House of Representatives
Office of Program Research
This analysis was prepared by non-partisan legislative staff for the use of legislative members in their deliberations. This analysis is not a part of the legislation nor does it constitute a statement of legislative intent.
Brief Description: Creating a bistate bridge project legislative work group.
Sponsors: Representatives Pike, Tarleton, Orcutt, Shea, Rodne, Gregerson and McBride.
Hearing Date: 2/20/17
Staff: Alyssa Ball (786-7140).
The Interstate 5 (I-5) Bridge crosses the Columbia River and connects Vancouver, Washington, and Portland, Oregon, with two identical bridge structures. One bridge structure carries traffic northbound to Vancouver, and the other bridge structure carries traffic southbound to Portland. The northbound bridge was built in 1917, and the southbound bridge was built in 1958. The Columbia River Crossing (CRC) Project, as described in the record of decision, will replace the I-5 bridges, extend light rail to Vancouver, improve closely spaced interchanges, and enhance the pedestrian and bicycle paths. The estimated project costs range from $3.1 billion to $3.5 billion. Between 2005 and 2013, $196.6 million was spent on the project, with the Washington State Department of Transportation (WSDOT) spending $94.1 million and the Oregon Department of Transportation (ODOT) spending $102.5 million. The project was discontinued officially in the spring of 2014.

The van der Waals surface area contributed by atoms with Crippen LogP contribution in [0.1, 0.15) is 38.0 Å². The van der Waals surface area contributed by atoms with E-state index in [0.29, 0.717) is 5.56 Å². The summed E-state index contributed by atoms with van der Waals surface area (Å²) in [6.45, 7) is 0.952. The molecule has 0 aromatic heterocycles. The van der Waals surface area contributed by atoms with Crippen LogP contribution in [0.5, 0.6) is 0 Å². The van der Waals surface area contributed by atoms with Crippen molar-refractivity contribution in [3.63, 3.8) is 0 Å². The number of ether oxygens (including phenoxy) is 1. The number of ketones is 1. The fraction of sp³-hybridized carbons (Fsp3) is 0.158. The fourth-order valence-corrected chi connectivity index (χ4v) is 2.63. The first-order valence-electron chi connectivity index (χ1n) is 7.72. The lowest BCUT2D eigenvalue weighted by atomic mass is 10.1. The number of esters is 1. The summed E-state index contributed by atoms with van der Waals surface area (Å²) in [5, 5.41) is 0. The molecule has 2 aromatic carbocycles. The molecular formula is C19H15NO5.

Summary of Bill:
A bistate bridge project legislative work group is created with the purpose of identifying the most affordable, efficient project that improves freight mobility and safety, relieves traffic congestion, and meets the future needs of the region and the transportation corridor. The work group must establish a 10-year plan, a 25-year plan, and a 50-year plan for the corridor. Additionally, the work group will define and recommend the ongoing legislative role in moving the bistate bridge project forward.
The work group must consist of eight bipartisan, bicameral members from both the Washington and Oregon state legislatures who represent the districts in the same region as the project, with a preference for members who serve on their respective transportation committees. Each legislative member must have equal voting power. Local, regional, technical, legal, and other planning and transportation resources and stakeholders may not be precluded from appropriate involvement, but may not have any voting powers.
By December 1, 2018, the work group must report its recommendations to the transportation committees of the Legislature and provide annual updates on the project to the Legislature thereafter until the project is complete.
Fiscal Note: Available.
Effective Date: The bill takes effect 90 days after adjournment of the session in which the bill is passed.